Consumer profile part 2: finances

Source: “Jim from The Office Stares at the camera” feature photo from knowyourmeme.com

Let me preface this 5-part blog series with a friendly disclaimer:

  • The information presented is intended for general education purposes about health benefits.
  • All terms, concepts, and lessons have been simplified for easy viewing and consumption.
  • Each person’s situation is different. Please talk to your Human Resources department / representative(s), along with the appropriate vendor(s) & insurance broker(s) responsible for offering and administering your company’s health benefits, about your circumstances and available options.

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No health plan decision is complete without factoring in cost.

No consumer decision is.

As you review the cost of a health insurance policy, ask yourself:

  1. What is your current income and monthly expenses?
  2. How much is the premium?
  3. What are the copays, coinsurance, deductibles, and OOP max?

As you look at your current expenses, think about the ways you can adjust your budget to purchase your preferred health insurance choice or pay for an unexpected medical bill.

Also, evaluate the cost implications of not getting the appropriate care for a particular condition or illness.  To understand why, let’s revisit my previous discussion about basic categories of care and networks.

Categories of care

  • Preventive care: free / low-cost
  • Urgent care: moderate cost
  • Emergency care: high cost

Most health plans cover eligible preventive care services at no additional cost to you (i.e., no out-of-pocket expenses).  Your premiums pay for this care.

At the other end of the cost spectrum is emergency care.  When it’s a true emergency (e.g., you get into a serious car accident), your plan – regardless of network coverage (which I’ll go over next) – is supposed to help pay for the associated costs.  Otherwise…prepare yourself for sticker-shock!

Check out this post from our Chief Technology Officer (CTO), Daniel Sherer, about the pitfalls of going to the ER.

Network

Seeking healthcare services from in-network providers is often cheaper than seeking them from out-of-network providers.

I liken this arrangement to a wireless company’s roaming charges – remember those?!  (I have to confess that I don’t know whether or not they’re still a “thing”, but I’ll go with it!)  Anyway, unless roaming is included in your wireless plan, those charges can add up quickly if you’re not careful.

Or here’s another – more relatable – analogy.  You bought a new Camry and it came with a warranty from Toyota, but you decided to take your car to a Honda dealership.  The result?  Money down the drain.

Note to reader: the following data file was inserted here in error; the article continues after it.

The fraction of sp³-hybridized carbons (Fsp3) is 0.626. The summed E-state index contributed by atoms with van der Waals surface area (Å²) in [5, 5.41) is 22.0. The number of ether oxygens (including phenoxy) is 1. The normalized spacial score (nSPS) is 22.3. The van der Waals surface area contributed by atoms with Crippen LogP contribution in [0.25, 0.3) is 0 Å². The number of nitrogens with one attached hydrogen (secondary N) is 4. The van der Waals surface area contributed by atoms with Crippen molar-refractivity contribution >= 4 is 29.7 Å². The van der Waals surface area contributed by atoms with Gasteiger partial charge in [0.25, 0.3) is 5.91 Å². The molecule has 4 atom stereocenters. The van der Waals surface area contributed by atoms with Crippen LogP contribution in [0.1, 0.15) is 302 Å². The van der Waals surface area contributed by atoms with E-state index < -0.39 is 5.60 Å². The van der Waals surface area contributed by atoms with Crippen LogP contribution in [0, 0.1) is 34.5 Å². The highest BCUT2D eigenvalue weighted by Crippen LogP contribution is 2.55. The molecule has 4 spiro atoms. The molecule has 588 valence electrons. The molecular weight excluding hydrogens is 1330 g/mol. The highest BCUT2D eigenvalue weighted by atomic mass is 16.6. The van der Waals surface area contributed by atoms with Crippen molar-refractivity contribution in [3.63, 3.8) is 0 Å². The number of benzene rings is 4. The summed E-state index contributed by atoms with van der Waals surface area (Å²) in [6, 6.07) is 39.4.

Ok, I’m done with the analogies.

Remember my cost-sharing scenario?

Click here for a refresher.

Instead of a $50,000 surgical procedure, it now costs $40,000.

Why?

Because the insurance carrier negotiated the cost down on your behalf.  Assuming (again) no other healthcare costs for the year, your share would still be $5,000 (i.e., your OOP max), but that’s significantly lower than what you would be obligated to pay otherwise.

Let’s say your plan only offered in-network coverage but you went to an out-of-network provider for your non-emergent, surgical procedure.  You could be liable for the full $50,000 bill NOT $40,000!

Why?

Because the out-of-network provider doesn’t have a contractual arrangement with your carrier.

$5,000 vs $50,000 – for a SINGLE procedure!

Now imagine yourself seeking additional services and procedures outside of your plan’s network.

Are you beginning to see the importance of selecting the right coverage during Open Enrollment?

Something else to consider…expense accounts

Have you ever come across these acronyms – FSA’s, HRA’s and HSA’s?  They all refer to special accounts intended to be used to cover specific healthcare expenses.

  • FSA: flexible spending account
  • HRA: health reimbursement account
  • HSA: health savings account

I won’t go over them in detail here – they deserve their own blog post(s).  Instead, what I will say is to find out if your employer offers (any of) them.  If so, you might want to explore them during the Open Enrollment process.  Talk to Human Resources.  Ask colleagues, friends, and family members if they’ve ever used them and to describe their experiences (good or bad).

Seek help

I’ll end this post (and series) with this final piece of advice.

If you think about it, when you’re selecting coverage, you’re making an important financial decision.  So, I urge you to:

  • Ask a TON of questions (before, during, after Open Enrollment).
  • Take advantage of education materials provided by your employer.  If none are available, have your employer give us a call (wink, wink).

You owe it to yourself (and your family) to make an informed decision about your next health plan.

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